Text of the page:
By Khalid Baig
February 1, 2019
THEY were circumambulating the Ka’ba, when Ka’ab bin Ujrah asked Abdul Rahman ibn Abi Lailah: “Shall I not give you a precious gift?” A gift in the middle of that act of intense devotion? Abdul Rahman was a prominent Tabayi, i.e. from the generation that came after the generation of the companions. Ka’ab, may Allah be pleased with him, was one of the 1400 Companions who were part of the Covenant of al Ridwan, a covenant to live or fall together to avenge the blood of Uthman bin Affan, Radi-Allahu Anhu, who had been feared to have been murdered by the Quraish. To know this background is to get a clue to the special gift.
While Muslims were stationed at Hudaybiyyah, where the covenant took place, many delegations of Quraish had visited them. Among them was Urwah ibn Mas’ud al Thaqafi. It was he who reported the extra-ordinary relationship of the companions with the Prophet, Sall-Allahu alayhi Wa Sallam Sall-Allahu Alayhi Wa Sallam: “I have seen Caesar and Chosroes in their pomp, but never have I seen a man honoured as Muhammad is honoured by his comrades.”
The gift that Ka’ab gave to Ibn Abi Lailah was the Hadith that gives us the Salawat (benediction) that we use in regular prayers. The companions asked the proper way of sending the blessings, when the verse requiring them to do so was revealed. “Lo Allah and His angels shower blessings on the Prophet. O ye who believe! Ask blessings on him and salute him with a worthy salutation.” [Al-Ahzab, 33:56]. Then the Prophet, Sall-Allahu Alayhi Wa Sallam Sall-Allahu Alayhi Wa Sallam, taught them the exact words, as they themselves were revealed to him by Allah.
A prophet of God is a unique person. He acts as the link between the people and their Creator. He is a human being, yet he speaks for God. The most difficult task for followers of a prophet has always been that of dealing with the prophet as a prophet. It is so easy to go to extremes. Make him divine, God-incarnate, Son of God. Or make him just another man, attributing all human weaknesses and sins to him. Religious literature of major religions in the world is testimony to these tendencies. It is a story of abject human failure in this matter.
One must contrast that with the beautiful and delicate balance presented by Islam. Here the Prophet is the perfect human being, but he is not Divine. He speaks for God but he is not God. He is the object of our gratitude, ardent love and devotion, unswerving allegiance, and deference. But he is not the object of our worship. We ask Allah to send His blessings on him which at once makes two very important statements. First, he needs Allah’s blessings. Second, we cannot bless him, only Allah can. It is not possible for those who always invoke Allah’s blessings for the Prophet, to degrade him to the level of other human beings, or to elevate him to the level of divinity.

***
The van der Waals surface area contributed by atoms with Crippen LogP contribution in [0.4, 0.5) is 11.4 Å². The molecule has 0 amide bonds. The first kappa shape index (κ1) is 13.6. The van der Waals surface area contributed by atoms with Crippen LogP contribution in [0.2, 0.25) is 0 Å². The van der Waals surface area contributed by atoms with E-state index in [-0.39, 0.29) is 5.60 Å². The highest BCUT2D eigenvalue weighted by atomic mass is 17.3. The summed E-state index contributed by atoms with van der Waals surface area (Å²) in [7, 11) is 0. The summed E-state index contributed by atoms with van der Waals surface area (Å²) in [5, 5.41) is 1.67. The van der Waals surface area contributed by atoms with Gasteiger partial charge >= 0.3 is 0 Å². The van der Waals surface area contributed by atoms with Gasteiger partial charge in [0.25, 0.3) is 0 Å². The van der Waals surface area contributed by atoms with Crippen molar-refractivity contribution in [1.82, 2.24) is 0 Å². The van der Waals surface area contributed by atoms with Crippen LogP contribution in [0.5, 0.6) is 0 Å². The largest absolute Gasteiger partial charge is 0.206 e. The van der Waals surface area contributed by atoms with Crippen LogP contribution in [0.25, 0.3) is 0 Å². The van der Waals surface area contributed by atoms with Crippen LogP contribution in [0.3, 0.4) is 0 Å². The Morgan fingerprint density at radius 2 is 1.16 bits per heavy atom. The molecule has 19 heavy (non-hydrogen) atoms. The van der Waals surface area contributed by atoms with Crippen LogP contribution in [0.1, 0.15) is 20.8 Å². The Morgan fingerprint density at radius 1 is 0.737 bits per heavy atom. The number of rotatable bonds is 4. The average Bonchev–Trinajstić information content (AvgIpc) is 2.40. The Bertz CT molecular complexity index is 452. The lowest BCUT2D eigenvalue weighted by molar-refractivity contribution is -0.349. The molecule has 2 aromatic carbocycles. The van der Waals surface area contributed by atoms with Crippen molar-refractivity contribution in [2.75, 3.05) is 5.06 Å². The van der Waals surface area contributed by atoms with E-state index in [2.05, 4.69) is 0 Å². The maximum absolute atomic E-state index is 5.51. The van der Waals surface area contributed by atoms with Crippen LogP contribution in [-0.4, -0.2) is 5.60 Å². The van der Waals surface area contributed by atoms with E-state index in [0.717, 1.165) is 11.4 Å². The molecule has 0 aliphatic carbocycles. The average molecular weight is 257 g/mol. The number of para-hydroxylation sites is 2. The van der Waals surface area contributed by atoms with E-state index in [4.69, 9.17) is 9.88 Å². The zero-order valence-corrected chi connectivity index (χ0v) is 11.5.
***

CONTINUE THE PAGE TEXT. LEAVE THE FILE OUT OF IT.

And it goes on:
The benediction, Sall-Allahu Alayhi Wa Sallam Sall-Allahu Alayhi Wa Sallam, is a magic formula that fights both tendencies equally effectively. It also strikes at the roots of shirk, the tendency to associate partners with Allah. For we have met the perfect human being, the example to follow. And we found him to be a servant of Allah. Sall-Allahu Alayhi Wa Sallam Sall-Allahu Alayhi Wa Sallam.
For centuries Muslims lovingly added the benediction, whenever they mentioned the name of the Prophet, Sall-Allahu Alayhi Wa Sallam Sall-Allahu Alayhi Wa Sallam. The Hadith literature is a good example of this labor of love. For here the name of the Prophet, Sall-Allahu Alayhi Wa Sallam Sall-Allahu Alayhi Wa Sallam, is mentioned repeatedly. Yet the Muhadithun never tired of writing the benediction.
That was at a time when every book was written by hand, and all its copies were also made by hand. It was never considered a burden or an unnecessary interruption. A brief recent statement from a professor of Hadith at one Islamic religious school captures the spirit. “The merits of studying Hadith are innumerable and those interested can read Ibn Abdul Bar’s book on the subject,” he said. “But it is sufficient to note that through this study we get plenty of opportunities for saying the benediction, Sall-Allahu Alayhi Wa Sallam Sall-Allahu Alayhi Wa Sallam.” And so for centuries this practice has continued unabated throughout the Muslim world. Also, realizing the importance of a “worthy benediction” Muslims always used the Arabic expression in other languages, be they Urdu, Farsi, Bangla, or others.
For the first time in history, we find a break from this practice, and this spirit, when reviewing the Islamic literature in English. Initially someone substituted “peace be upon him” for “Sall-Allahu Alayhi Wa Sallam Sall-Allahu Alayhi Wa Sallam.” But it is not even a proper translation. Then someone thought of abbreviating it to PBUH. It, of course, did not improve the translation or the readability. Others came up with innovations of their own. One Islamic text book in English notes in the beginning: “After using the name of the Prophet Muhammad, Muslims should write or say the honorific phrase, Sall-Allahu Alayhi Wa Sallam Sall-Allahu Alayhi Wa Sallam…Due to limited space this honorific phrase has been omitted.. but should be inserted when reading the book.”